Illinois: Payday Lenders Bypassed Regulation by Lengthening the Term of the Loans They Provided
2000: Illinois Passed Law To Rein In Payday Lenders With Law Regulating Loans With Terms Less Than 30 Days; Payday Lenders Bypassed The Law By Extending The Length Of The Loan To 31 Days.
“In 2000, Governor Ryan signed a law designed to rein in the rapid increase in short term payday loans. At that time the average length of a payday loan was 14 to 28 days (one or two pay periods). When the law was implemented in 2001, the rules only applied to loans of 30 days or less. Within days of the rules taking effect, the payday lending industry responded by extending the length of the loan to 31 days or longer to circumvent a law that had tried to protect consumers.” [Illinois Governor’s Office Press Release, 12/5/05]
- Lenders Dodged Illinois Law By Offering Loans With A Term Of 31 Days Since The Payday Law Only Applied To Loans Of 30 Days Or Less. “The preliminary report by the Illinois Department of Financial Institutions (DFI) shows that the state’s more than 800 licensed payday-loan locations are avoiding state-imposed limits on how much they can loan to an individual and how many times they can refinance a loan. The rules apply to loans with terms of 30 days or less; lenders are dodging the restrictions by writing loans of 31 days, the report says. Before the rules were instituted, the standard payday loan–designed to tide over strapped borrowers until their next paycheck–came due in 14 days. The regulations, issued in 2001 by the DFI over industry objections, were hailed at the time as the first substantial oversight of Illinois’ payday lenders. They barred lenders from “rolling over,” or refinancing, a loan more than twice and required that at least 20% of the outstanding principal balance be repaid when a loan is refinanced. But today, the industry operates nearly as freely in Illinois as it did before the rules, the DFI report indicates.” [Crain’s Chicago Business, 6/2/03]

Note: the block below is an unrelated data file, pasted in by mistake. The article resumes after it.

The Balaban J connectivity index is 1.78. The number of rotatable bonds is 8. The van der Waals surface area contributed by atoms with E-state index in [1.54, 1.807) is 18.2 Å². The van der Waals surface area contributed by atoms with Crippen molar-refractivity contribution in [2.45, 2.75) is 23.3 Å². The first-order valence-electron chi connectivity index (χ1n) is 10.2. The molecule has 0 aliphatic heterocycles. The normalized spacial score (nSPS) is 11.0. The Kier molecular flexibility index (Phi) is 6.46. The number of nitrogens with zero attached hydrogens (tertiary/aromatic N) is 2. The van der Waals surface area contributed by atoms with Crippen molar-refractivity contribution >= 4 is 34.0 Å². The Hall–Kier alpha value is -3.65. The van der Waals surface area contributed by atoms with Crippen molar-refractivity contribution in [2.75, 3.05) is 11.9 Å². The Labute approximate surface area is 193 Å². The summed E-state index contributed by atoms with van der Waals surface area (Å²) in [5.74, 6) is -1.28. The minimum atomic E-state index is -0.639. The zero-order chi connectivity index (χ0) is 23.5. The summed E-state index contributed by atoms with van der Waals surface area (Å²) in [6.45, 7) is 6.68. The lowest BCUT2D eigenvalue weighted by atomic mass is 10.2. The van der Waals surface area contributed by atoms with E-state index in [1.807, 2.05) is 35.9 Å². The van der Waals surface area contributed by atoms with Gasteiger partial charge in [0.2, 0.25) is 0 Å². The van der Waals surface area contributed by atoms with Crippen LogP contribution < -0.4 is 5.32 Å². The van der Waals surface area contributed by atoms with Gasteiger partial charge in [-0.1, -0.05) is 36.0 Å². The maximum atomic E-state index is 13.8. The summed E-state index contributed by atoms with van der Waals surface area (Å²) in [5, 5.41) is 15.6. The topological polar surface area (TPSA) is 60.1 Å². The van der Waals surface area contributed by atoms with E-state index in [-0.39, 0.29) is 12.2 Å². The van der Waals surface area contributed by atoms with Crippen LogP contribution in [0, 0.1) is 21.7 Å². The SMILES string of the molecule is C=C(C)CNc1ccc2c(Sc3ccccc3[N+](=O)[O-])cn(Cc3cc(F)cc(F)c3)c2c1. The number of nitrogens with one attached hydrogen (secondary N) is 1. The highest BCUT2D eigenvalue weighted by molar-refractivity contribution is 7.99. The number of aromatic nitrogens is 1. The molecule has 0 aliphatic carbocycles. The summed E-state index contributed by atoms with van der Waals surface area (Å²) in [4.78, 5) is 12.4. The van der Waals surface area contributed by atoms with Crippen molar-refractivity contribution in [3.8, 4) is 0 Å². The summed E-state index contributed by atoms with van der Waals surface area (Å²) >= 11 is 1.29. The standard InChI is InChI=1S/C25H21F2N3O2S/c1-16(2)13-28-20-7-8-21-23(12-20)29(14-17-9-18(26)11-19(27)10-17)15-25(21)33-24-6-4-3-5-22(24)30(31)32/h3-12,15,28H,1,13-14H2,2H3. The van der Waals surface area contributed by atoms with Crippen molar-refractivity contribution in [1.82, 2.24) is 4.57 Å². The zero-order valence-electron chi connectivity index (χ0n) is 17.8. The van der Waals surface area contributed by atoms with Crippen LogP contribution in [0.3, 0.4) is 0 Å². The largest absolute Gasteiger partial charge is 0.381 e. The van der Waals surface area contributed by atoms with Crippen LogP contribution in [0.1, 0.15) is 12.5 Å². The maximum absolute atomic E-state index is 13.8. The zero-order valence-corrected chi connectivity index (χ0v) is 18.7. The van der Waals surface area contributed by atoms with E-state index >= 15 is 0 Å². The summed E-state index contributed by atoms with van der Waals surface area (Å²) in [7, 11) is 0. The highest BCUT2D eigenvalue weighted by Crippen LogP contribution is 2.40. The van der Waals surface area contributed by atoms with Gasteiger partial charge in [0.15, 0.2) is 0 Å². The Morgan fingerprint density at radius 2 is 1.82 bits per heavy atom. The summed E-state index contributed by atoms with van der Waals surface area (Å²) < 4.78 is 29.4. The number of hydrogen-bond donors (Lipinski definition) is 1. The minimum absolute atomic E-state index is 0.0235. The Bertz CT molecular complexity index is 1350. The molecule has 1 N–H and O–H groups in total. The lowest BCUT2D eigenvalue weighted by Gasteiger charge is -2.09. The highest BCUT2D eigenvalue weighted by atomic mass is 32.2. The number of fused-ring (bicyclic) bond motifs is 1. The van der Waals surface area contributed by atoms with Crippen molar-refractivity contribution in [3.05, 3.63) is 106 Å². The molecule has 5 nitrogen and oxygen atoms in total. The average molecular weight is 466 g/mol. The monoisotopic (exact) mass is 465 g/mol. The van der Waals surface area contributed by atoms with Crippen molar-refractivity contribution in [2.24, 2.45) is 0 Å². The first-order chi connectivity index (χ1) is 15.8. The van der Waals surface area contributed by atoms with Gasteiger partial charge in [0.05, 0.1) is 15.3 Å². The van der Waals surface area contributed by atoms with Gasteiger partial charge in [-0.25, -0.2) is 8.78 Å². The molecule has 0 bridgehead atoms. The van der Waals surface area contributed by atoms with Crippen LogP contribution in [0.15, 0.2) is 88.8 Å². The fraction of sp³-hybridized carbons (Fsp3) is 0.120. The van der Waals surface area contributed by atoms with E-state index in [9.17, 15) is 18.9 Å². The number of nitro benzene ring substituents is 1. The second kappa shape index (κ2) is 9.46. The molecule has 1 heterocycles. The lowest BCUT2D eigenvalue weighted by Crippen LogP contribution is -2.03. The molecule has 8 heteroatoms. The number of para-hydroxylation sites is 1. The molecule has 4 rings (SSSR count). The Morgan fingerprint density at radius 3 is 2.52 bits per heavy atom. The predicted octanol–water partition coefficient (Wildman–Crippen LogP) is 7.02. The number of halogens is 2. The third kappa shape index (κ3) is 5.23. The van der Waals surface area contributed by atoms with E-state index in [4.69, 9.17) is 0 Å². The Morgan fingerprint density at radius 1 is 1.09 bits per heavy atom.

- 2002 Illinois Department Of Financial Institutions Found That Less Than 3% Of The Payday Loans Offered Were Subject To The Payday Lending Law. “The numbers in the report, though, back that conclusion. The department’s random survey last year of payday loans found that just 55, or less than 3%, of the 1,980 loans reviewed were subject to the regulations.” [Crain’s Chicago Business, 6/2/03]
After Illinois Passed A Payday Lending Law In 2005 Regulating Loans With Terms Less Than 120 Days, Payday Lenders Began Offering Loans Longer Than That Which Didn’t Have Rate Caps. “So the coalition began pushing for new laws. In 2005 then-governor Rod Blagojevich signed the Payday Loan Reform Act, which was supported by both the Community Financial Services Association- a national trade group for payday lenders- and the Egan coalition. It codified some of the rules that had been subverted, requiring more time between loans and more thorough underwriting. But there was a loophole. The law established a regulatory regime that governed payday lenders whose loans had terms of 120 days or less. Lenders, DeLaforgue says, simply started writing loans with longer terms than that. Outside of the 120-day limit, they fell under the banner of the Consumer Installment Loan Act (CILA), which governed non-real-estate consumer loans of up to $40,000. The criteria for lending under CILA were much less stringent than those of the new payday law: it placed no caps on interest rates and required no underwriting.” [Chicago Reader, 6/30/11]
After 2005 Legislation In Illinois, Payday Lenders Offered Triple-Digit APR Installment Loans. “In Texas, where regulation is lax, lenders make more than eight times as many payday loans as installment loans, according to the most recent state data. Contrast that with Illinois, where the legislature passed a bill in 2005 that imposed a number of restraints on payday loans. By 2012, triple-digit-rate installment loans in the state outnumbered payday loans almost three to one.” [Cincinnati Enquirer, 8/11/13]